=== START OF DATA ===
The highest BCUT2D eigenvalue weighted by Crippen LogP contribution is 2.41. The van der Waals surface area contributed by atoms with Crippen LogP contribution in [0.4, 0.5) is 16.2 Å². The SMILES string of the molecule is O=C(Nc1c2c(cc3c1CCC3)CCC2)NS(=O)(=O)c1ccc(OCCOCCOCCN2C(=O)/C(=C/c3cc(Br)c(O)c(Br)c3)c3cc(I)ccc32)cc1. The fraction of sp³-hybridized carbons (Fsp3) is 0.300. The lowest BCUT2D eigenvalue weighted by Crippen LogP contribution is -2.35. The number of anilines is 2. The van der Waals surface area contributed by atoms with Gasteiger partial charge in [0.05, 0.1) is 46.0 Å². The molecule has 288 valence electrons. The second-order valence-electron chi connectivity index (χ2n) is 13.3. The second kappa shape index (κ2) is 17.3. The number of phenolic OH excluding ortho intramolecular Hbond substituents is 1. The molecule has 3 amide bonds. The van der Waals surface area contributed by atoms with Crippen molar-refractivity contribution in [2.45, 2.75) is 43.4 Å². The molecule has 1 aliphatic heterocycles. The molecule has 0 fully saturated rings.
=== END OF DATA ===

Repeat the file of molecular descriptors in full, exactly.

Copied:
The highest BCUT2D eigenvalue weighted by Crippen LogP contribution is 2.41. The van der Waals surface area contributed by atoms with Crippen LogP contribution in [0.4, 0.5) is 16.2 Å². The SMILES string of the molecule is O=C(Nc1c2c(cc3c1CCC3)CCC2)NS(=O)(=O)c1ccc(OCCOCCOCCN2C(=O)/C(=C/c3cc(Br)c(O)c(Br)c3)c3cc(I)ccc32)cc1. The fraction of sp³-hybridized carbons (Fsp3) is 0.300. The lowest BCUT2D eigenvalue weighted by Crippen LogP contribution is -2.35. The number of anilines is 2. The van der Waals surface area contributed by atoms with Gasteiger partial charge in [0.05, 0.1) is 46.0 Å². The molecule has 288 valence electrons. The second-order valence-electron chi connectivity index (χ2n) is 13.3. The second kappa shape index (κ2) is 17.3. The number of phenolic OH excluding ortho intramolecular Hbond substituents is 1. The molecule has 3 amide bonds. The van der Waals surface area contributed by atoms with Crippen molar-refractivity contribution in [2.45, 2.75) is 43.4 Å². The molecule has 1 aliphatic heterocycles. The molecule has 0 fully saturated rings.